Now we are six
We thought the minutes of the February Monetary Policy Committee (MPC) meeting might be interesting, and they are. Instead of two votes for a rate rise, there were three, with the Bank's chief economist, Spencer Dale, changing sides to support a quarter point increase. There left six who wanted to rates to stay the same.
A further twist was that the rate-riser in chief, Andrew Sentance, voted this time for a half point rise. With Adam Posen wanting even more quantitative easing to support the economy, we now have nine members of the committee and four different votes.
"Now I am six, I'm as clever as clever, so I think I'll be six now for ever and ever." That's what AA Milne wrote, but it's not what the financial markets expect.
The implication of last week's Inflation Report was that rate rises were coming this year - probably before the summer. On the basis of these minutes, some in the City are now expecting a rate rise as soon as next month.
Is that likely? The answer is it is certainly possible. According to the minutes:
"Most members agreed that the balance of risks to inflation in the medium term relative to the target had moved upwards in recent months and the case for withdrawing some of the current exceptionally accommodative monetary policy had consequently been strengthened.""Most", in this context, probably means everyone except Adam Posen.
Spencer Dale's move is not a big surprise. He's been voicing concern about the distorting effect of super-low rates for well over a year. The debate that matters now is the debate among the four Bank officials on the MPC who didn't vote for a change in policy - Mervyn King, Charlie Bean, Paul Tucker, and Paul Fisher - along with the other external member, David Miles.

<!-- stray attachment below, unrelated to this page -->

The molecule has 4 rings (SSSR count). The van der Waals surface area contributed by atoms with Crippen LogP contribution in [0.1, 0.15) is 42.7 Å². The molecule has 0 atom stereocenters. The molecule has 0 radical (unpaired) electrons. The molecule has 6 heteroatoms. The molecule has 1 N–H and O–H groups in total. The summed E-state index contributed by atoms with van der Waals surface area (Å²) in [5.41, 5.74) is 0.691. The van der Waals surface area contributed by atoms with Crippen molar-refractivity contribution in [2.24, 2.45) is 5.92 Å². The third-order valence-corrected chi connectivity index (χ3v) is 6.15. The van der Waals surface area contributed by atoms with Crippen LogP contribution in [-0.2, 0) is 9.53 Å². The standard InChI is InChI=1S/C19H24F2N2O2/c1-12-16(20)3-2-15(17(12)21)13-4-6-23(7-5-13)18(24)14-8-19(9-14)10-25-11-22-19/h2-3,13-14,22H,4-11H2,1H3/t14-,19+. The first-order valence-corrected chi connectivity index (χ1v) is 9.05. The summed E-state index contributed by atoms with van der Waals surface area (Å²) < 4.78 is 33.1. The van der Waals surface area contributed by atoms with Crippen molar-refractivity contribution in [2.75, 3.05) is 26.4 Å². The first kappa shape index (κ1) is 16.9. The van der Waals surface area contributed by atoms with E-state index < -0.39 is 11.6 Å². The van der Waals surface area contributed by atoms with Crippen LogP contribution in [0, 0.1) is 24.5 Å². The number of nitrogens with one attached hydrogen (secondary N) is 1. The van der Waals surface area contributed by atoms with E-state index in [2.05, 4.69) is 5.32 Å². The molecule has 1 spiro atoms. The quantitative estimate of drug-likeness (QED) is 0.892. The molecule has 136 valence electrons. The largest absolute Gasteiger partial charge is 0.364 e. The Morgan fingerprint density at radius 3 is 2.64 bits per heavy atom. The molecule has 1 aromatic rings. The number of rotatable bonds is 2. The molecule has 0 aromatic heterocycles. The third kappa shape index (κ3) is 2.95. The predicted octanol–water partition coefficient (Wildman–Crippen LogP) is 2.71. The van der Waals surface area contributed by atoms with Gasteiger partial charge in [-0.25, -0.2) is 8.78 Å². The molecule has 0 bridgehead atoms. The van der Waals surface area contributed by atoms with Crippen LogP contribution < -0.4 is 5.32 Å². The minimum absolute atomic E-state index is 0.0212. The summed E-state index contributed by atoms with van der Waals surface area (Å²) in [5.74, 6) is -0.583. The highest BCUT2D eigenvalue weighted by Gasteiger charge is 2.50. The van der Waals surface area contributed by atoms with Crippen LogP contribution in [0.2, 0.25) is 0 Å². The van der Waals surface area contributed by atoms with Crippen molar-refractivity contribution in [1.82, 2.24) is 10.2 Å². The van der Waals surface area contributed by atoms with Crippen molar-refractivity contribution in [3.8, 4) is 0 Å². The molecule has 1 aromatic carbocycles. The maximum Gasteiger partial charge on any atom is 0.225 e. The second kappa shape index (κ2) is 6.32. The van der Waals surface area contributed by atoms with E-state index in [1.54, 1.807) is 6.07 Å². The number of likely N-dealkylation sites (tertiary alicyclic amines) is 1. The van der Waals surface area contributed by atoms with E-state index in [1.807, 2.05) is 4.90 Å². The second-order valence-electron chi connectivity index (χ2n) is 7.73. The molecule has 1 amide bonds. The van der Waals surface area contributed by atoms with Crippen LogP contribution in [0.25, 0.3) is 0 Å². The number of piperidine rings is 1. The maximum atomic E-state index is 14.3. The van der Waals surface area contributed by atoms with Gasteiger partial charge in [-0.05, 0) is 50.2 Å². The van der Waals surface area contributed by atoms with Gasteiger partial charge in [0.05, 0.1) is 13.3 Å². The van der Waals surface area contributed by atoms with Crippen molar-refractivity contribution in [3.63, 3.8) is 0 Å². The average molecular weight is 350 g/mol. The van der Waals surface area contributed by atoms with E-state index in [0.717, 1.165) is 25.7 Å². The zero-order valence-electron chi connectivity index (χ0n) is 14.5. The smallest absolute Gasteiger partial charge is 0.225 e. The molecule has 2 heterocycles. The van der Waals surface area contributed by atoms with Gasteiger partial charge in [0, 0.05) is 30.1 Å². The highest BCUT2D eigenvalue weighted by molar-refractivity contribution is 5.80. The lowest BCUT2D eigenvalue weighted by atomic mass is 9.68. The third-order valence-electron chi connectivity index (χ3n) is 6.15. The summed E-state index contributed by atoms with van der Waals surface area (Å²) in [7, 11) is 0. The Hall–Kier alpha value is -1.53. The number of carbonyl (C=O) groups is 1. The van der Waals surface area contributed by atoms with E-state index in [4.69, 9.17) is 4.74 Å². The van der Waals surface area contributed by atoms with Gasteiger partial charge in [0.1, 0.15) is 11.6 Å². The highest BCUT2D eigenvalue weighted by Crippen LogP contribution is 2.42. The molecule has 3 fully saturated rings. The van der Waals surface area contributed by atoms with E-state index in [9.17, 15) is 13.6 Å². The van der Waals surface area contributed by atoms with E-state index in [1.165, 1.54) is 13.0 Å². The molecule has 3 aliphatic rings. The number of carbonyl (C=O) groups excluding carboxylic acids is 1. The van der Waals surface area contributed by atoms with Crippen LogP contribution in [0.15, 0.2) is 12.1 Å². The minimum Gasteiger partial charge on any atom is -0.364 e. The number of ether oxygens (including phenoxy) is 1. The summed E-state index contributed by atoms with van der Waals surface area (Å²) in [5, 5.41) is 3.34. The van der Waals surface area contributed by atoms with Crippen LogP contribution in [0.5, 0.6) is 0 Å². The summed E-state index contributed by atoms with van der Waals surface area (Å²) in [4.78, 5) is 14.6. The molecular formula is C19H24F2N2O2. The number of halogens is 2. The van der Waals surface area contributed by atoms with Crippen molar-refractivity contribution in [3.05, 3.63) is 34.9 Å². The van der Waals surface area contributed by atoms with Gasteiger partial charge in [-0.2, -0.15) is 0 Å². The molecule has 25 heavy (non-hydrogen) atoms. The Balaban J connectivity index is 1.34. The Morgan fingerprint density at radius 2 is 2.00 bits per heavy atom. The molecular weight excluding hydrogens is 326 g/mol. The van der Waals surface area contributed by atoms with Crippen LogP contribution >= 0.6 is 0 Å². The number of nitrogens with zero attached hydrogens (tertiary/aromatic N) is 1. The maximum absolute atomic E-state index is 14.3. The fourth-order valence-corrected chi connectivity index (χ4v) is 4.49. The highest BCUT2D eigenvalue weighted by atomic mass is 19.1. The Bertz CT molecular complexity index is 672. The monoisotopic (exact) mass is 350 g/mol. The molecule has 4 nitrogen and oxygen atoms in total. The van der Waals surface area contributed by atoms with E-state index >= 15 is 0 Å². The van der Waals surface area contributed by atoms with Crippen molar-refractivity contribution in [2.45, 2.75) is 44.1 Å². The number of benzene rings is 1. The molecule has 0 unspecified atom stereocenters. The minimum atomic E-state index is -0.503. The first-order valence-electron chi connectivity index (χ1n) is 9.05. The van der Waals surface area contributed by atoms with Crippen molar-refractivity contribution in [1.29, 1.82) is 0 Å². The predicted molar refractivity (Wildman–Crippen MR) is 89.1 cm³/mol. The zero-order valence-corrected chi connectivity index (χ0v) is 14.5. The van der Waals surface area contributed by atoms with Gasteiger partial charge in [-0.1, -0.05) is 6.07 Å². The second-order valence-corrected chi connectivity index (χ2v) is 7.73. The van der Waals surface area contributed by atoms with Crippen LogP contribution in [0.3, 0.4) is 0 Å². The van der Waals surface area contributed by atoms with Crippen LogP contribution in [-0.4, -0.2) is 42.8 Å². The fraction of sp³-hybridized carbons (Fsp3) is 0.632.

According to the minutes, they have different views on whether the upside risks to inflation are likely to materialise.
Adam Posen is clearly one who thinks the risks are limited, "given that the change in the near-term outlook could clearly be explained by reference to recent increases in energy, other commodity and world export prices".
He argued yesterday, in a combative speech on the subject, that there was not much evidence that inflation expectations had risen a long way from their long-term average. And even if you expect inflation to rise, that doesn't necessarily mean you will be able to extract a larger wage rise from your employer to compensate.
But the language of the minutes here is very reminiscent of Mervyn King's comments on the subject. He is probably also in the sub-group that is relatively further from a rate rise.
On the basis of his recent speeches on the subject, I would guess that David Miles was in this category as well, but we might hear more from him on that subject in a speech later today.
That leaves Charlie Bean, Paul Tucker and Paul Fisher as, possibly, the members who did not vote for a rate rise but think "the case for an increase has nevertheless grown in strength".
My sense is that any or all of them could vote for a rate rise in the next few months - with Deputy Governor Bean perhaps the most likely to jump.
But there is a word of warning in here for those who now expect a rate rise next month. The minutes make clear that the members who did not vote for a change in February would like to wait "to see indicators of how the economy performed at the start of the year" to help assess whether the fall in the fourth quarter was a blip, or the start of something more serious.
Two weeks ago, they did not think we could say for sure whether the slowdown had continued in 2011. As the minutes suggest, the evidence before them was mixed.
True, there have been strong signs of life in the business sector, but household confidence has fallen sharply.
Will they have a much clearer sense of what's going on with the recovery in two weeks' time, when they gather around the table again? Some will say so. But, absent a major upward revision to that fourth quarter number for GDP on Friday, it's hard to see what could substantially strengthen the hawks' case between now and 9 March.
If we don't see a big change in that GDP number on Friday, my hunch is that most, if not all, of the MPC six will want to see data for the first three months of 2011 before making a move.
You might think they would leave the serious debate until May, when they will not only have the new Inflation Report forecasts in front of them, but the first estimate for growth in the first quarter as well.
Clearly, the chances of a rate rise before then have risen on the basis of these minutes. But remember, two members would need to change their minds. That is far from a done deal. "Clever as clever" they may be, and they could be six on the MPC for a few months' yet.